- Joslin Diabetes Center – What is Stem Cell Research?: An informational resource about the connection between stem cell research and diabetes. Readers will find explanations on how stem cell therapy might help with diabetes, as well as a short glossary of terms.
- Time – Stems Cells May Reverse Type I Diabetes: A Time Magazine story about recent scientific breakthroughs in stem cell research. It explains how Type 1 Diabetes occurs, and how scientists think stem cell therapy will help.
- Turning Stem Cells Into Insulin Producing Cells: This article by the Diabetes Research Institute talks about how stem cells can be used to cure diabetes. It explains how stem cells might be used turned into cells that produce insulin.
- Type I Diabetes Stem Cell Treatments Show Promise: A WebMD story about the progress being made in using stem cell therapy to fight diabetes. This page explains how scientists helped some teenagers to stop needing insulin for over a year, by using their own body’s stem cells.
- Statistics About Diabetes: A Wexner Medical Center informational resource about diabetes. It contains statistical information about the prevalence of the disease.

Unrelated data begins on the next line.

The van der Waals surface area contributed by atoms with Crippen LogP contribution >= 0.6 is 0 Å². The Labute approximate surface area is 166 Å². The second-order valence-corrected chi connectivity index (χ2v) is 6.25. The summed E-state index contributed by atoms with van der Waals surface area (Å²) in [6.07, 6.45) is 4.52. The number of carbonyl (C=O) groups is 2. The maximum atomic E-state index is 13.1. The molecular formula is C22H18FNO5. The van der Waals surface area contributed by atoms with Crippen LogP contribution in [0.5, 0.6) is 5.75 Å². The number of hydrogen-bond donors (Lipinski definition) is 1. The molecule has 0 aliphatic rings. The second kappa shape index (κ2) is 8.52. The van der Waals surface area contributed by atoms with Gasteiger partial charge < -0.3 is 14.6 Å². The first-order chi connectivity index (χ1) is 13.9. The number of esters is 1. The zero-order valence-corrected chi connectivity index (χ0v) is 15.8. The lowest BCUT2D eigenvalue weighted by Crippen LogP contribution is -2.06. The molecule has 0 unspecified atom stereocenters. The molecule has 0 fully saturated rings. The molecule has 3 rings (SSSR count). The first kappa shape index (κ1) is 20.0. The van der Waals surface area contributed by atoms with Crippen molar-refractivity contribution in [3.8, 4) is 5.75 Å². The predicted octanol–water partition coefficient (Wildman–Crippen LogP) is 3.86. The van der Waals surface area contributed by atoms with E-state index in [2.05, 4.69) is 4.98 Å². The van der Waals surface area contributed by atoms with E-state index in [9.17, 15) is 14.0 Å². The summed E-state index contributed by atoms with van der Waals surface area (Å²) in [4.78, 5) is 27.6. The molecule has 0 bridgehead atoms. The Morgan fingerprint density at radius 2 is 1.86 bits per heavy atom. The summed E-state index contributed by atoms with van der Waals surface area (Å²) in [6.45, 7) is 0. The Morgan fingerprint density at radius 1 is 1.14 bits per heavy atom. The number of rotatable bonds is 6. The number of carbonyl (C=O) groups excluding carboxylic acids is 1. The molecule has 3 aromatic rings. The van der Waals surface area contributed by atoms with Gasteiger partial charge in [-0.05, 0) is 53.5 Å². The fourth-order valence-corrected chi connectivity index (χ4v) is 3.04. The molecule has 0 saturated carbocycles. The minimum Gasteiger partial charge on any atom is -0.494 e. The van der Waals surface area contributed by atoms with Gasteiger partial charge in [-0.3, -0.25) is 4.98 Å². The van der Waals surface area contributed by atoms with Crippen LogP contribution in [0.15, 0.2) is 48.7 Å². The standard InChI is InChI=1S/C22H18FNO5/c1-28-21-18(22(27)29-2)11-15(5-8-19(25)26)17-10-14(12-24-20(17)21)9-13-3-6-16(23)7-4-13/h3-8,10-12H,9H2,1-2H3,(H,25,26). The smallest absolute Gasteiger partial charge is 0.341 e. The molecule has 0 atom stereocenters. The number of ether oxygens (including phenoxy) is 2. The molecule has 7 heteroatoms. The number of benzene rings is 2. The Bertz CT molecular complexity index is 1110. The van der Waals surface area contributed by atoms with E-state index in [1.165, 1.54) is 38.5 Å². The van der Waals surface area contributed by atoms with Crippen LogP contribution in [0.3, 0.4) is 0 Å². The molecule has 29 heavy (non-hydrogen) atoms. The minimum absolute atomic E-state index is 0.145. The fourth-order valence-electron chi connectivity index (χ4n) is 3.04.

- Learn About Diabetes: A Michigan Comprehensive Diabetes Center web page. It uses a pictorial diagram to explain the nature of this metabolic disorder.
- Facts About Diabetes: An article by the University of Chicago about diabetes facts. Readers can find out what diabetes is about, as well as pre-diabetes and gestational diabetes. Information about prevention is also provided.
- Treatments for Diabetes: UC Davis’s web page about medical treatments for diabetes. It discusses treatments for Type 1, Type 2 and gestational versions of the disease.
- Treatment Options for Diabetics: A Net Wellness article about diabetes treatment techniques. This page contains information on behavioral options like exercise, as well as what kinds of drugs are used to treat the disease.